It was a Saturday. I was looking for any excuse not to work on my final projects. I wanted a reason to go outdoors.
I scrolled through my TAMU emails and noticed one about BioBlitz 2019. Location: Lick Creek Park. I am in! I drove home and picked up my dog and headed towards the park.
The event was organized by the Texas A&M Chapter of the Society for Conservation Biology. The event was advertised as a “large-scale biodiversity awareness event” and more importantly, it was free. I was not sure what to expect, but I knew that I could at least walk around outdoors for an hour if it ended up not being fun.
I pulled up to the park to find that there was absolutely no parking. People were parked along the street in the ditch. This seemed like a good sign for the event. I parked, and my dog and I made our way down the street and into the park entrance.
Friendly people met us at the opening to the first trail to give more information about how the event worked. I would simply walk down a path and there would be booths along my route with different displays of wildlife found in the park. We began our stroll.
The first booth was an insect booth. The students at this booth had a tarantula, beetles, and cockroaches. Many of these insects were scavenged from the park by these students just the day before. A little boy next to me went straight for a giant cockroach in one of the buckets on the table. I wanted to be brave like him. I picked up a much smaller cockroach and admired his very creepy looking legs and hard exoskeleton. I think the preserved insects were more my speed, so I put my creepy crawly friend down and spent a few minutes talking to the students at the booth about their giant showcase of preserved specimens. Such passion from this group of students.
We moved right along where we came to the booth about plants. They had a fun interactive coloring activity for the little kids. I wanted to take the opportunity to color, but there was no room to do so. Instead, I took the list of plants, did the grown-up thing, and began to explore the area. They had all the plants on the list staked and numbered so that you could see exactly what they looked like naturally in the park. I love plants, so this was awesome to see the diversity of plant life in just one single area.
As we kept walking, there was a booth about plant diseases. Additionally, there was a long table with representatives from a few local organizations. I talked to a couple of people, but there was not much shade in this area...my poor dog was starting to heat up, so we kept moving.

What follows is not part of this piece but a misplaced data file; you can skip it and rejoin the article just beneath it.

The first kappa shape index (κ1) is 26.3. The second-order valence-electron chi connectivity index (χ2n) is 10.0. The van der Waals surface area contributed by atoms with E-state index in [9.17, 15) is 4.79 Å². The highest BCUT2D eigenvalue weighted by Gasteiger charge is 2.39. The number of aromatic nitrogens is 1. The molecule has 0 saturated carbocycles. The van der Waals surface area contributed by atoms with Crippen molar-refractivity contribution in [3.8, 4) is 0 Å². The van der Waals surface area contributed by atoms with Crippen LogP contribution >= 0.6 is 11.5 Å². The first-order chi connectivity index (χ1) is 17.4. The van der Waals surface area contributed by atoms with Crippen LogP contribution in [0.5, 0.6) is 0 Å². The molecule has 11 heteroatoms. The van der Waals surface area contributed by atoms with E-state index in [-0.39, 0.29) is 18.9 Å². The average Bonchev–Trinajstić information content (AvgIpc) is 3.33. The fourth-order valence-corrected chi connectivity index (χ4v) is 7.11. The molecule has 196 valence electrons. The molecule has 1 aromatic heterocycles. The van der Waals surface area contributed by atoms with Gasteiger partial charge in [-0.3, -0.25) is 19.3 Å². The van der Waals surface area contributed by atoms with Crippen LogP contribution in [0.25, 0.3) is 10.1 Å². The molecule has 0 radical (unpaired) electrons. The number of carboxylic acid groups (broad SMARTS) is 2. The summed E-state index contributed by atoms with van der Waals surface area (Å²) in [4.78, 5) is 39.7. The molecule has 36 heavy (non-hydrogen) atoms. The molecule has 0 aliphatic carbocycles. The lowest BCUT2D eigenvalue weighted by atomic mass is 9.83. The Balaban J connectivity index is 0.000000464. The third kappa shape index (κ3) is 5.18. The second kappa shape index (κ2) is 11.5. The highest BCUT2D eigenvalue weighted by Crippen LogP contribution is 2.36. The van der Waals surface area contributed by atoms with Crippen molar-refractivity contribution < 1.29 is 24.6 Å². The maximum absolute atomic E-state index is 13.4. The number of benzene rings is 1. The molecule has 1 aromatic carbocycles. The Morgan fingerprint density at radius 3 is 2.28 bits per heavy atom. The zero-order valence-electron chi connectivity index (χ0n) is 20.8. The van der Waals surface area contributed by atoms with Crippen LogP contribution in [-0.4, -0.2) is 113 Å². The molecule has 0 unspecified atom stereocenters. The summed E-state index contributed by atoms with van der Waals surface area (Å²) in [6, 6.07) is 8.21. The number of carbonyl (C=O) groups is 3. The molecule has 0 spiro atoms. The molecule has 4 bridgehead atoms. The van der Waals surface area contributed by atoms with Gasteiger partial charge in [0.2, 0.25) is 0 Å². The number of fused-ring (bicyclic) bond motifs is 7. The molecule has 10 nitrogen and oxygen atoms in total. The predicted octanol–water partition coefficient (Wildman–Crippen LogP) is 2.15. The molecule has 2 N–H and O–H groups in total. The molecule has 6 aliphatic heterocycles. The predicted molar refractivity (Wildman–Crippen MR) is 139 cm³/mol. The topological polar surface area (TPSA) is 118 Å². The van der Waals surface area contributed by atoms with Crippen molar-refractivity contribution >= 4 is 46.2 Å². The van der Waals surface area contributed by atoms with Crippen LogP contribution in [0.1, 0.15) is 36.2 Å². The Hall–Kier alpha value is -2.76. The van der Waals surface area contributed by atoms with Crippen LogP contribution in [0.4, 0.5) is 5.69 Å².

One of the next booths was about mammals. They had an area to pet all the different furs of mammals found in the park. The animal skins were set out on a table, and you could guess which animal each belonged to. The furs belonged to deer, bobcats, rabbits, and more. They were all super soft including the skunk fur that I was very hesitant to touch (we had a nasty skunk spray over spring break at my parents’ house).
Another booth was for birds. They had pictures of birds found in the park and even skulls of many. Additionally, they had little nests with bird eggs in them; I am unsure if they were real or replicates, but they were pretty either way. I did not spend much time here. It was a very popular booth, and I did not want to get in the way of any of the kids having a good time.
As we continued, we saw a woman carrying a large snake standing in the pathway talking to a group of people. This booth was for the herps (amphibians and reptiles). I walked up and began talking to another student about what made her interested in these creatures. I was talking to her for a few minutes before I even noticed the snake that she had. She had a tiny garter snake wrapped around her knuckles. Additionally, they had a tank with frogs in it. This was a very lively booth (quite literally)!
Finally, the last booth was one for fish. I don’t know who decided to have this booth last on the trail, but I feel bad for whoever had to lug all these large tanks all that way. They had a variety of fish in the tanks and even one tank with crayfish. I watched one unsupervised child reach into the fish tank, pull one out, and proceed to drop the poor fella on the ground. The child seemed regretful as he apologized to his parents, but he “just wanted to pet the fishy.” It was super cute to watch all the kids admire the tanks.
We continued along the trail past the event for a few minutes before ultimately deciding to turn back around for the car. We spent the walk back through the event observing all the attendees (people watching is great). There were a lot of families enjoying the outdoors and learning about nature together. There were other college students like me with their dogs or their friends. There were plenty of couples walking hand-in-hand taking in the excitement of the event.
Ultimately, I highly recommend this event to everyone; be on the lookout for it next year. More importantly, I recommend that everyone pays attention to those pesky and seemingly never-ending emails. I tend to go to events like this on a whim often, and I am usually never disappointed. We are surrounded by an amazing community with many opportunities to take us away from our computer screens and books. Take a chance and go to something that you would normally never go to because you never know when you could meet somebody interesting, learn something new, or just gain a great story to tell.
--- Courtney Adams
Courtney Adams is a Masters student in the College of Veterinary Medicine & Biomedical Sciences